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Published on February 1st, 2012 | by Alan Cross

9

And the Most Depressing Song of All Time Is…

According to a (very scientific, I’m sure) study by theatre producer David King, the most depressing song of all time is “Everybody Hurts” by REM.

He says one in five females “often” begin to cry when they hear the song.  There doesn’t seem to be any data for dudes.

Second most depressing?  Elton John’s “Candle in the Wind.”  (I agree, but I get depressed for different reasons upon hearing it.)  And in third place, Mike and the Mechanics and “The Living Years.”

To all of the above, I call “bullshit.”

Nothing–and I mean nothing–beats “Gloomy Sunday.”

What?  You’ve never heard of it?  That’s probably a good thing because it was banned by the BBC for its blow to morale and its rumoured ability to drive people to suicide.

“Gloomy Sunday” was written by a Hungarian pianist named Rezső Seress in 1933 with the first recording appearing in 1935.  An English translation came the following year.  The most famous rendition is by Billie Holiday in 1941–and that’s when the problems began.

The BBC ban resulted because programmers felt the song was a blow to wartime morale.  Meanwhile, urban legends began to circulate that the the song was so depressing that it caused people to kill themselves.  

What is true is that Seress himself committed suicide in 1968–on his second attempt.  First, he jumped out of a window in Budapest but failed to finish the job.  He later ended up choking himself with a wire–while in the hospital.

Here’s the song.  Is this or is this not more depressing that “Everybody Hurts?”  (WARNING:  If you’re feeling emotionally rocky, I’ve buffered things with a picture of some kittens.)

 

 





About the Author

is an internationally known broadcaster, interviewer, writer, consultant, blogger and speaker. In his 30+ years in the music business, Alan has interviewed the biggest names in rock, from David Bowie and U2 to Pearl Jam and the Foo Fighters. He’s also known as a musicologist and documentarian through programs like The Ongoing History of New Music.


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9 Responses to And the Most Depressing Song of All Time Is…

  1. R. S. Sahsi says:

    I was working in the ER one night, having real trouble getting a regional anaesthetic to kick in one of my patients before starting a complicated laceration repair. It required multiple needles, which he didn't enjoy. The radio station which was providing the background music in the hall decided somewhere in there to start playing "Everybody Hurts" by REM… and yes, we both noticed. The universe has a really screwed up sense of humour.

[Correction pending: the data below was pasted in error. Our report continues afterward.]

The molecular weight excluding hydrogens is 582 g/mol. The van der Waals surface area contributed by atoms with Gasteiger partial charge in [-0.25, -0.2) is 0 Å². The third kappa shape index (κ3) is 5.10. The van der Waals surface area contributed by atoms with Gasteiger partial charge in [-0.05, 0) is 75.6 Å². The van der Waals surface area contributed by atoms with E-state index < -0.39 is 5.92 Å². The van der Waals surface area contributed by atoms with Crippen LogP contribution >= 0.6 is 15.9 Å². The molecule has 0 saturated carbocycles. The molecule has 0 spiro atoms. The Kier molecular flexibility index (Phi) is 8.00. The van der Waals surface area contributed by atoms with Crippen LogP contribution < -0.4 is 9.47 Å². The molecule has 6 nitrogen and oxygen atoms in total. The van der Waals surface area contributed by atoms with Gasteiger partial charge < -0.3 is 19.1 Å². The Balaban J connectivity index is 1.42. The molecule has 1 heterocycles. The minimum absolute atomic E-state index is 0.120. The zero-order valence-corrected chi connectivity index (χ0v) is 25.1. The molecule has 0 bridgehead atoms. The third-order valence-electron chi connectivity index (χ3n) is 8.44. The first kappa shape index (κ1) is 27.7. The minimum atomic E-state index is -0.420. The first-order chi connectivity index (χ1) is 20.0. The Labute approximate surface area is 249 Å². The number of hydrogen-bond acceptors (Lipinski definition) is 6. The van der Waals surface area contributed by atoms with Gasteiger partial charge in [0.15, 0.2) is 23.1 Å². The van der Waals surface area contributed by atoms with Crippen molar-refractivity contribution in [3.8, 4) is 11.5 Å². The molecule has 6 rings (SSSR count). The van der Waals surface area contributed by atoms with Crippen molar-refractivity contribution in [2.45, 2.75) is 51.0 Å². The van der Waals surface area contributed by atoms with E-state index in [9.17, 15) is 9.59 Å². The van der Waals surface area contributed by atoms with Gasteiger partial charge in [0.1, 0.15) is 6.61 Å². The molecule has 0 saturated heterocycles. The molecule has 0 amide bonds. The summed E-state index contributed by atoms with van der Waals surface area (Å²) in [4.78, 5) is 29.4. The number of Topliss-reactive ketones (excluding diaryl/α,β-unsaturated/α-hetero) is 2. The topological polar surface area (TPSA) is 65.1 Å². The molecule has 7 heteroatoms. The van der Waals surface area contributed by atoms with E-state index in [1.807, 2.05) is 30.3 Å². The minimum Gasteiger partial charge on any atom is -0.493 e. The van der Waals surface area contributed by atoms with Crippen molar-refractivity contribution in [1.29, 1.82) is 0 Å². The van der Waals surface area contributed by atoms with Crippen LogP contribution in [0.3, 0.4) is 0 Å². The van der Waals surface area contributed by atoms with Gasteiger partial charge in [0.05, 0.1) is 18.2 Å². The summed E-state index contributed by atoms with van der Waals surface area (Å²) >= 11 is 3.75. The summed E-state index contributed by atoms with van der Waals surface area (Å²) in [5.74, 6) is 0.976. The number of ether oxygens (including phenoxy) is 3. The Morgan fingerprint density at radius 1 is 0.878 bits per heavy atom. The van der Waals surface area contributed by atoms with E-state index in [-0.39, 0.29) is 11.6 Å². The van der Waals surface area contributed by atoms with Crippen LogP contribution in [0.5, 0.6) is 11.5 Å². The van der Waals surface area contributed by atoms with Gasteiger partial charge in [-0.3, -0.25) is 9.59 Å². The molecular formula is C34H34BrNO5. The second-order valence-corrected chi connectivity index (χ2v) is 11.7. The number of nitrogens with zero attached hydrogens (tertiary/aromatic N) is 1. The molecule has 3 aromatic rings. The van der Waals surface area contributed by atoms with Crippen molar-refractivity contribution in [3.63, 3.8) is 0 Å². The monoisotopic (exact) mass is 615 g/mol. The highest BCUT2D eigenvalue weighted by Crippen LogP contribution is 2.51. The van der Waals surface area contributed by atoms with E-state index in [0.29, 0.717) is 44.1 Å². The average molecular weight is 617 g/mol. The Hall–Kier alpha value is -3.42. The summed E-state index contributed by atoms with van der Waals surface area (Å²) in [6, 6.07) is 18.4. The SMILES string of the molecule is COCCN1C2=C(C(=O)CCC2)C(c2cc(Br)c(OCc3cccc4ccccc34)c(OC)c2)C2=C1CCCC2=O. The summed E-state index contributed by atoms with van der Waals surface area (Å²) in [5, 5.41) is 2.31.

2. Andy says:

    C'mon,Billie's Gloomy Sunday by is a hell of a lot better that Mike + the Mechanics.

    Why? because it is sung by Billie Holiday.

    The Living Years is just a depressing soulless hole of depressing crap.

    R.E.M. is sad too, but it's a great song.

  3. Sheila says:

    The most depressing song, imho, is "Plea from a cat named Virtue" by The Weakerthans or maybe "Virtue the cat explains her departure". I can't even listen to it. Just thinking about it makes me want to go hug my cats and give them a bag of treats each. "Everybody Hurts" wouldn't even make it into my top 20

  4. James says:

    On the animals theme, how about Henry Gross's "Shannon"? As if the late 70s weren't depressing enough.

  5. Dylan says:

    I thought Coil's cover of "Tainted Love" was utterly grim, redefining the song. Then again, maybe it was the video that defines it rather than the song itself.

  6. JFK says:

    I think I would vote for Sing For Absolution by Muse.

  7. Wes says:

    Did you listen to The Shortest Story on Harry Chapin's The Greatest Stories Live album? You should. It is hand's down the saddest song ever.

  8. Iain says:

    I nominate "Knocking on Death's Door" by Depeche Mode, from the "Until the End of the World" soundtrack. If the song title and the movie title don't convince you that you're in for a rough time, I don't know what will.

  9. Rob J says:

    "Gloomy Sunday" by The Associates is heartbreaking, because the lead singer DID kill himself
    eventually but initially he chose the track because he liked it. However, here are my personal
    favourite songs of terminal misery :-

    Failure – Swans
    Frankie Teardrop – Suicide
    Mass Production – Iggy Pop
    Lunatic – Kevin Coyne
    One Hundred Days – Mark Lanegan
    Means To An End – Joy Division
    Borrowed Song – Neil Young
    Unloveable – The Smiths
    River Man – Nick Drake
    I Could Write A Book – OV Wright
    Just One More Chance – Coleman Hawkins
    I Keep Goin' Back To Joe's – Nat Cole
    Pretty Paper – Roy Orbison

    None of thse tracks can touch the "suicide sets" by Frank Sinatra in the 1950s, "In The Wee Small Hours", "Where Are You" , "Only The Lonely" and "No One Cares". I have owned those albums
    for over twenty five years, and I STILL can't play them back to back.

    Have fun……

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